Grants help businesses adapt during the Covid-19 pandemic
Jul 03, 2020
Local businesses are changing business models and adopting new technologies with $10,000 grants from the City of Sydney to support the post-Covid-19 economy.
We’ve so far awarded $6.75m in relief grants to 455 businesses to help them survive the economic impacts of the pandemic and support those who are most vulnerable.
Three local businesses – new food delivery service Love Local, walking tour company Dreamtime Southern X, and event florist Petal & Fern, have all used the grants to help their businesses respond and recover.
Sharing local love in a new food delivery service
Like many Sydney publicans, Hamilton Kings, owner of Honkas Bar + Eats in Potts Point, felt the devastating impacts when he had to shutter his venues in the city and eastern suburbs.
But the Potts Point local saw hope through the chaos and set to work developing a plan to not only save his businesses, but those of neighbours and peers.
While meeting with local counterparts, Hamilton developed the idea of delivery alternative that would help level the financial playing field and keep businesses afloat.
“I saw businesses that tried to adapt and work quickly due to the necessity to change and I saw others that have thrown their hands up in the air and say ‘this is too hard',” Hamilton said.
“I knew it was going to be tough but as long as I kept putting one foot in front of the other, no matter how big the step, I was determined to get to the other side.”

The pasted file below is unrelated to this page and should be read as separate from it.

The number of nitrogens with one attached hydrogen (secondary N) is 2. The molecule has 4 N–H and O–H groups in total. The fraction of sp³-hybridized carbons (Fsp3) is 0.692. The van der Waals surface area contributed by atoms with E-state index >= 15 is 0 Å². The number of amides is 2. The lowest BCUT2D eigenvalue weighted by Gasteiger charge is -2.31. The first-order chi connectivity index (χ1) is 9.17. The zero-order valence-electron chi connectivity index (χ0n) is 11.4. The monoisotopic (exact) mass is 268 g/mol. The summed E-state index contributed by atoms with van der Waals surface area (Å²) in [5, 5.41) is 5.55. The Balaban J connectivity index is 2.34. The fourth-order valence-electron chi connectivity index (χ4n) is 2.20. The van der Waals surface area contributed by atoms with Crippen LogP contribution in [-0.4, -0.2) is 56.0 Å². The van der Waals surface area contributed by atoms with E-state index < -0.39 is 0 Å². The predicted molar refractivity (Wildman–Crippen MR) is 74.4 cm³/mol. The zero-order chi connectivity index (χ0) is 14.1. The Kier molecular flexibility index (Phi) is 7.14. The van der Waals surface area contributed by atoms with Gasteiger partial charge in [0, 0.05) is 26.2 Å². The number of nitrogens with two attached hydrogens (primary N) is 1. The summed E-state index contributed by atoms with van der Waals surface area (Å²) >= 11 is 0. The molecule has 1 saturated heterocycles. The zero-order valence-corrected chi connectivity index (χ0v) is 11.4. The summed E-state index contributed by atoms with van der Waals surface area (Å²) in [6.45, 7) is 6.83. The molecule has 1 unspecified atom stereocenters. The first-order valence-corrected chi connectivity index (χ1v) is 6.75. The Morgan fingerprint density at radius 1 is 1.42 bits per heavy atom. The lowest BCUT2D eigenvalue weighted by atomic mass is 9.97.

The result is Love Local, a food delivery service that charges 12% commission compared with the 33% charged by the bigger players.
With a $10,000 relief grant, Hamilton intends to expand the business, which already has 20 registered restaurants, and develop a mobile app to complement the online service.
“At the moment we're on the website but the audience is limited. This is a massive bonus for Love Local and for our local restaurants,” he said.
“It's not only helping me but helping others.”
Learning on virtual tours with Dreamtime Southern X
In 2014 Aunty Margret Campbell used her vast knowledge of Indigenous culture and heritage to launch Dreamtime Southern X. The walking and bus tours of Sydney city and surrounds are targeted at Australian and international tourists.
Almost overnight, as restrictions came into effect, Aunty Margret watched as her business ceased operations.
“We were on fire ready to trade and deliver. Business was doing great. My intention was to stay open and continue trading. But once the shutdown was announced, cancellations were immediate. Business went downhill very fast,” she said.
“It was heartbreaking. I along with my small team were enjoying the fruits of all the years of hard work, hanging in there against all the odds. After refunding there was less than $5,000 in bank.”
Faced with the collapse of her tour group, Aunty Margret did what many other businesses have been forced to do during the pandemic – think outside the box.
Her plan was to develop a virtual reality interactive educational tour and webinar sessions. With one of our Covid-19 relief grants, she’s now putting this into action.
Changing offerings from Petal & Fern
While businesses like Southern Dreamtime X have technologically adapted to counteract the impact of Covid-19, others have completely changed their business models.
Weddings and events florist Kathryn Crossley saw her business Petal & Fern cease operation immediately when government restrictions on gatherings came into effect.
Galvanised by the plight facing many of her neighbours and peers, Kathryn applied for the City’s Covid-19 relief grant help shift her business away from events and into retail.
“Minutes after the restrictions on large gatherings were announced, the first couple contacted me to postpone their wedding. Within days, nearly all of our wedding bookings for the next 6 months had been postponed,” she said.
“I had recurring business expenses that don't stop just because weddings are on hold. But I also knew that this was an experience shared by a lot of small business owners and that sense of solidarity gave me a lot of motivation to explore new ideas for Petal & Fern.”